The UK's Immigration and Asylum Biometric System
In May 2010 it was announced that the plan to introduce compulsory ID cards for everyone in the UK was to be abandoned. The introduction of a new wave of biometric passports was also put on hold.
Managing the UK’s Borders Without Identity CardsWhilst budgetary savings may have contributed to the decision, many people in the UK will have been happy to see compulsory ID cards removed from the political agenda. However, the need to strengthen and secure the UK’s borders continues to be a prime concern at a time when the threat posed by international crime and terrorism remains. In addition, the coalition government has made controlling the level of immigration into the UK one of its headline policies. A comprehensive and sophisticated system for checking those entering and leaving the UK is a vital tool in achieving both of these aims.
The Immigration and Asylum Biometric SystemIn September 2010 the UK’s immigration minister, Damian Green, announced that the UK Border Agency had negotiated a contract for the provision of a new immigration system – the Immigration and Asylum Biometric System. This new contract is claimed to represent a £50 million saving on the plans previously in place whilst also marking a new era for technology-based immigration control in the UK. Originally, the new system would have included the provision of ID cards for all UK nationals but as these will no longer be required the Immigration and Asylum Biometric System will be cheaper to implement.
It is anticipated that the Immigration and Asylum Biometric System will be in place by the end of 2011. The System is expected to enhance the ability of the UK’s immigration authorities to use biometric information to monitor and control people of all nationalities who cross the UK’s borders. The new system is due to introduce the use of biometric visas and residence permits. The intention is that it will be harder for those who have previously been deported from, or refused entry to, the UK to re-enter the country. The Immigration and Asylum Biometric System should also make it easier to identify people who are wanted for a criminal offence or who pose a threat to the UK’s security.
A National Identity DatabaseThe new Immigration and Asylum Biometric System would be central to any type of identity database in the UK. The creation in the UK of such a database was one of the main, stated, aims of a system of compulsory ID cards. The information provided by an individual when applying for their ID card would have been stored on a national database. The database could subsequently have been used by authorised organisations to verify that individual’s identity. The database could also have been used by the authorities to help combat identity fraud, breaches of immigration laws, terrorist threats and other unlawful activity.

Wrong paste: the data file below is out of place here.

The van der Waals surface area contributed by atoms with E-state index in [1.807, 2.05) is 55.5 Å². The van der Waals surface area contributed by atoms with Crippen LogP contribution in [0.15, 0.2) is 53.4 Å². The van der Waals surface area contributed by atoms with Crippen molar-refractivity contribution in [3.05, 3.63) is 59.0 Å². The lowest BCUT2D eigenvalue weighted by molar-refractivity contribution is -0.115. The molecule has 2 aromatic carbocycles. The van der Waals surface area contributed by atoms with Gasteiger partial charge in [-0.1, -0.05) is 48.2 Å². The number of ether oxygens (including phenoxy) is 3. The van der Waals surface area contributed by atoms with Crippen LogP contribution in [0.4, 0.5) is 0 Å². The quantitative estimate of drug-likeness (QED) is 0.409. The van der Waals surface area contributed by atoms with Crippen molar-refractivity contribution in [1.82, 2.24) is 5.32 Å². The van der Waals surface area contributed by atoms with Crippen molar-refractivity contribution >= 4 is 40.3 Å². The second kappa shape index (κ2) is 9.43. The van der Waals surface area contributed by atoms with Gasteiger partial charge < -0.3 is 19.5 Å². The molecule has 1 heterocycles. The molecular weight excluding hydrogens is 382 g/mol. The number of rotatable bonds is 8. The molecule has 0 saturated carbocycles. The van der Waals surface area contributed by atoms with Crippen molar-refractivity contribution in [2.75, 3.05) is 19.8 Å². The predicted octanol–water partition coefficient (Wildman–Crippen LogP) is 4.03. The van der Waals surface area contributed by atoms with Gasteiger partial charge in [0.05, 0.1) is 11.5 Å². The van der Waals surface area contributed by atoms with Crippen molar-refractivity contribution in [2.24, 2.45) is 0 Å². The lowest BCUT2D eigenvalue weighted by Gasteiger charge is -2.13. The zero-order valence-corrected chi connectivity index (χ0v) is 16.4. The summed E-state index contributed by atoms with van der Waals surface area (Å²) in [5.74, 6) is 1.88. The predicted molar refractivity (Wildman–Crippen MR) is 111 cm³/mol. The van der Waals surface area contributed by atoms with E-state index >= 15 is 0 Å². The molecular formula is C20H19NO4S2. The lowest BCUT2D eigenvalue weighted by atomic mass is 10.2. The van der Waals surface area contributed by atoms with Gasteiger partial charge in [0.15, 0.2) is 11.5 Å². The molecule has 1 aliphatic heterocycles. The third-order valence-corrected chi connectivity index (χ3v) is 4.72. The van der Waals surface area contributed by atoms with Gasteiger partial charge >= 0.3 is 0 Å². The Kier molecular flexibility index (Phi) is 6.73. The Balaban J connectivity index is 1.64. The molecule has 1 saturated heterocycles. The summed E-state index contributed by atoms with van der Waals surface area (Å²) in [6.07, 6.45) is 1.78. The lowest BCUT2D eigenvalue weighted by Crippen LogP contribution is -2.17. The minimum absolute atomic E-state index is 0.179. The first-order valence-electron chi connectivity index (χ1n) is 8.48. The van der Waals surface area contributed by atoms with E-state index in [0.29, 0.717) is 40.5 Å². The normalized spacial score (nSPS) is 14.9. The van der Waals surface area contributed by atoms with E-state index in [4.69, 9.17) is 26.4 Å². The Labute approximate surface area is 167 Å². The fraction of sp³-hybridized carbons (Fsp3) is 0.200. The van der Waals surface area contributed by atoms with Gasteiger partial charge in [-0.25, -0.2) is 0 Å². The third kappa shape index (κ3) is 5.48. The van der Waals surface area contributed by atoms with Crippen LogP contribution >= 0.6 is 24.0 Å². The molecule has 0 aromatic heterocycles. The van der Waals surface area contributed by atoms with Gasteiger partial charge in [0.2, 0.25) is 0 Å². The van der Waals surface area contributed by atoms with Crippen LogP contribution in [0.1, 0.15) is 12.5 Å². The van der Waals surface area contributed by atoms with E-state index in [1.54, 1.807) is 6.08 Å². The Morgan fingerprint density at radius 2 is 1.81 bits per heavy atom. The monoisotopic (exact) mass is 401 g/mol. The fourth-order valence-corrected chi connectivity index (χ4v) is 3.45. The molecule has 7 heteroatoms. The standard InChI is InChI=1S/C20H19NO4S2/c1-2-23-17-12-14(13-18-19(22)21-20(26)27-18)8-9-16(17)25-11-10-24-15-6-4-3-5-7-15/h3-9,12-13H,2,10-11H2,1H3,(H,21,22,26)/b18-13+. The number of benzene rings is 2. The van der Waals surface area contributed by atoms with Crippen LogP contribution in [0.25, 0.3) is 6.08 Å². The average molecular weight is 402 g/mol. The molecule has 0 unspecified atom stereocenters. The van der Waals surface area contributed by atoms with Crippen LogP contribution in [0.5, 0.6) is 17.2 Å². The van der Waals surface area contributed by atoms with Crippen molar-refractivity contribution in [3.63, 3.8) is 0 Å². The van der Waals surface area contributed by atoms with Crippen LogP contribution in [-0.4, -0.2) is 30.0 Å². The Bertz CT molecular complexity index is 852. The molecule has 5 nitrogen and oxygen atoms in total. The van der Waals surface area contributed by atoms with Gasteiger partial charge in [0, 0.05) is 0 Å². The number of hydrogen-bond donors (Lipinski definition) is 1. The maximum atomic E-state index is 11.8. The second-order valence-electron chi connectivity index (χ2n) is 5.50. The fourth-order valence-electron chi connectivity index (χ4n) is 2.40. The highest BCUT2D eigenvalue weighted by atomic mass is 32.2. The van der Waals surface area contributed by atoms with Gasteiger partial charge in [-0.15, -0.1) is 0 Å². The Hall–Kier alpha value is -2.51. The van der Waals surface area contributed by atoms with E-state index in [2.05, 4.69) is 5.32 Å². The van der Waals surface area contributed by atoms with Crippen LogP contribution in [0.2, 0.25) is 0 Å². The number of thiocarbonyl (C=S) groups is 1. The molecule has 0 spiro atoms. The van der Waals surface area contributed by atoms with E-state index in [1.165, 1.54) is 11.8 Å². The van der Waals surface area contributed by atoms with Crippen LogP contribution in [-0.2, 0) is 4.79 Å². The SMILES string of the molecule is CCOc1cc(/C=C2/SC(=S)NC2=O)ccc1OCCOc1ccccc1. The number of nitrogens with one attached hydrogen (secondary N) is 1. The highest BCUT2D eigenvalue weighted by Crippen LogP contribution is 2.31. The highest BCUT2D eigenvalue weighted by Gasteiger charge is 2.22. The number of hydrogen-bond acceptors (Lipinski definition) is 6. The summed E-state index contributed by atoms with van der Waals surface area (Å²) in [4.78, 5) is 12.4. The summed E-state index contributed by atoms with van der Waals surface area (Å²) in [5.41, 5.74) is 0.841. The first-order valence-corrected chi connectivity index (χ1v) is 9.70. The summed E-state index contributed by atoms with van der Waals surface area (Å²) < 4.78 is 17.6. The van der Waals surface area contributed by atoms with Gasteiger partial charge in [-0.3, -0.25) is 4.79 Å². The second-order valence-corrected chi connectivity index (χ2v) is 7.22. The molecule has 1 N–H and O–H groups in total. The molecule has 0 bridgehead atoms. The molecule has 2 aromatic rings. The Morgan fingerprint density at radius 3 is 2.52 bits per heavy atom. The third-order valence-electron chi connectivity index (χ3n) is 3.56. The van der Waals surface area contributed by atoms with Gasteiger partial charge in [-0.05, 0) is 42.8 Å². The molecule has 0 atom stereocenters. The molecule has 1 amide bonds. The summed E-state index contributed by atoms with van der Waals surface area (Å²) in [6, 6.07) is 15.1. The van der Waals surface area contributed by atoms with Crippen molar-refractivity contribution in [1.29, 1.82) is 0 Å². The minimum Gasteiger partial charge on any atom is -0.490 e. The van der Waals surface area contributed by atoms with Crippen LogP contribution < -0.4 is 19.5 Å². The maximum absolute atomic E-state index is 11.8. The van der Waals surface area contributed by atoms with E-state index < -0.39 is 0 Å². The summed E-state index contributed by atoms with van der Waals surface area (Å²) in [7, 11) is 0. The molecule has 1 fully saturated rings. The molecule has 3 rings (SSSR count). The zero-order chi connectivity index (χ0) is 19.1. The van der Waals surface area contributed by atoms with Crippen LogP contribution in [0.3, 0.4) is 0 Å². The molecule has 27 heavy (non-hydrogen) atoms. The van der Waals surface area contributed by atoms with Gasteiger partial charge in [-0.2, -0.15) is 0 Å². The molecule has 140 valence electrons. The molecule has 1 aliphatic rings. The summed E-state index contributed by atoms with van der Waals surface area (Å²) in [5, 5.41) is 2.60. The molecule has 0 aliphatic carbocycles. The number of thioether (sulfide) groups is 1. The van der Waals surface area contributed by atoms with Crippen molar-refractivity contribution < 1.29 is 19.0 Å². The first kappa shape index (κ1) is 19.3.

The official line was that having such a database would benefit everyone as it would make it much easier for ordinary citizens to complete many types of application. Rather than an applicant having to provide various documents – such as passports, birth certificates and utility bills – to prove they were who they said they were, a simple check of the database could be made in order to conclusively verify their identity. Inevitably, critics of the proposed scheme argued that it represented a massive assault on civil liberties. Unused to the concept of compulsory identification cards, the UK’s population remained largely resistant to the idea. By abolishing the introduction of ID cards the Conservative-led coalition government managed to both strike a populist note and save money.
The increased use of biometric information to protect the UK’s borders is part of the ongoing programme of redevelopment of the country’s immigration system. It may be possible to compile a partial database by collecting biometric information from people entering or leaving the UK. This could enable the immigration authorities to quickly and easily identify individuals crossing the UK’s borders. However, in the absence of compulsory ID cards, it is likely that any database will be less than comprehensive.